Protecting Rare Species in the Punjab Province

In a bid to protect Punjab’s dwindling wildlife, the administration is mulling over the idea of creating a dedicated force of field officers in the province. The provincial government might also declare poaching as a non-bailable offense in Punjab. “We plan to create a force similar to what we already see in Gilgit-Baltistan,” said Syed Samsam Bukhari, Minister for Fisheries and Wildlife.

According to Badar Munir, Honorary Game Warden of Punjab, the province has collected millions from individuals who have violated the existing rules.

“In 2012, steps were taken against poachers and illegal hunting in the province. A total of Rs 26 million have been collected in fines,” claimed Munir.

Wildlife experts believe Punjab is lagging in the race to protect rare species. The largest province in the country has been slow in wildlife conservation and breeding. Illegal hunting of rare species is rampant here.

The wildlife department has a thousand field officers called the Wildlife Watchers. These officers are tasked to protect endangered species and wildlife across the most populous province in the country. Interestingly, the Wildlife Watchers do not have vehicles to chase poachers, nor are they allowed to carry weapons.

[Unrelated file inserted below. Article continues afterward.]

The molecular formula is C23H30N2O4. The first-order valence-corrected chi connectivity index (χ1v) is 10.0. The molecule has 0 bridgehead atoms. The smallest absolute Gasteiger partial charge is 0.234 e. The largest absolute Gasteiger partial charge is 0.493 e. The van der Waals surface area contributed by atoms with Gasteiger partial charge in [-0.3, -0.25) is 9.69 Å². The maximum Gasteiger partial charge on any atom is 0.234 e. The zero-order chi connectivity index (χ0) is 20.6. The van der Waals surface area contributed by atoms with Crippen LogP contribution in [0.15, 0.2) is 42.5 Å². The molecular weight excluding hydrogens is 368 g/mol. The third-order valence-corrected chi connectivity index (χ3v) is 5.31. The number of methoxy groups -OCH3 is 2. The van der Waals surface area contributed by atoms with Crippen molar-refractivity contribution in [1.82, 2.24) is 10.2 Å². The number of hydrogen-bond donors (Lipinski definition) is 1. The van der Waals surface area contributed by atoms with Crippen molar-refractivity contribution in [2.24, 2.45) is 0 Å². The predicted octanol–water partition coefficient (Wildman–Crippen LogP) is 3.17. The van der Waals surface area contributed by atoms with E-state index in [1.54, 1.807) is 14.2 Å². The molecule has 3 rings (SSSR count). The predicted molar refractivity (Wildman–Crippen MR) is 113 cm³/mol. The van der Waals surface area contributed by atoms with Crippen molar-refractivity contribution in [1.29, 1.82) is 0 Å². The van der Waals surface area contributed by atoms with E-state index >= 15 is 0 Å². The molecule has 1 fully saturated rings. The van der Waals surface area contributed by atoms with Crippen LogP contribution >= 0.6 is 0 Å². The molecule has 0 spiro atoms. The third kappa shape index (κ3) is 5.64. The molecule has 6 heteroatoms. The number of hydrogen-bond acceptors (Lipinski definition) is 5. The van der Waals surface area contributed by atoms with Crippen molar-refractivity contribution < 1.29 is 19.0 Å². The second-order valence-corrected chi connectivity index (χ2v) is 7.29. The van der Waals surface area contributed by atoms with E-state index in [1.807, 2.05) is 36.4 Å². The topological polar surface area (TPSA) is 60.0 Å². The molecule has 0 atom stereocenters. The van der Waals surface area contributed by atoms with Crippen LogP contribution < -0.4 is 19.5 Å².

The wildlife ministry has a number of plans to protect rare animals in the province. The creation of the new force will only be possible after the ministry receives an official nod from the chief minister and the PM. “We plan to review all areas in the province that have been declared protected,” said Bukhari. According to the minister, the department is also planning to encourage schools and universities to educate students about the conservation of wildlife.

Experts who have been monitoring the situation in the province for some time said a similar force was created more than a decade ago. “It is still operating in parts of Southern Punjab. However, the plan could not be extended to other parts,” said one expert.

Badar Munir believes poaching can be controlled with adequate field staff. The honorary game warden said the field officers can do their job more effectively when they have the required weapons and vehicles to patrol the areas. “Unfortunately, even when action is taken against poachers, they are out of prison within a few hours,” said Munir.

Ashiq Ahmad Khan, a renowned conservationist, believes the administration will have to establish a dedicated force and also involve local communities to prevent poaching. “Community-based organizations around the world have produced the best results,” claimed Khan, recipient of the prestigious Kenton Miller Award.

“When you inform the community that they will benefit economically and socially from protecting wildlife, they will certainly protect it,” he added. According to existing surveys, Punjab is home to a number of rare species. Areas around the Chashma Barrage, Taunsa Barrage and Cholistan are said to be rich in wildlife. Over the past few years, excessive hunting has pushed many of these rare animals to the brink of extinction.

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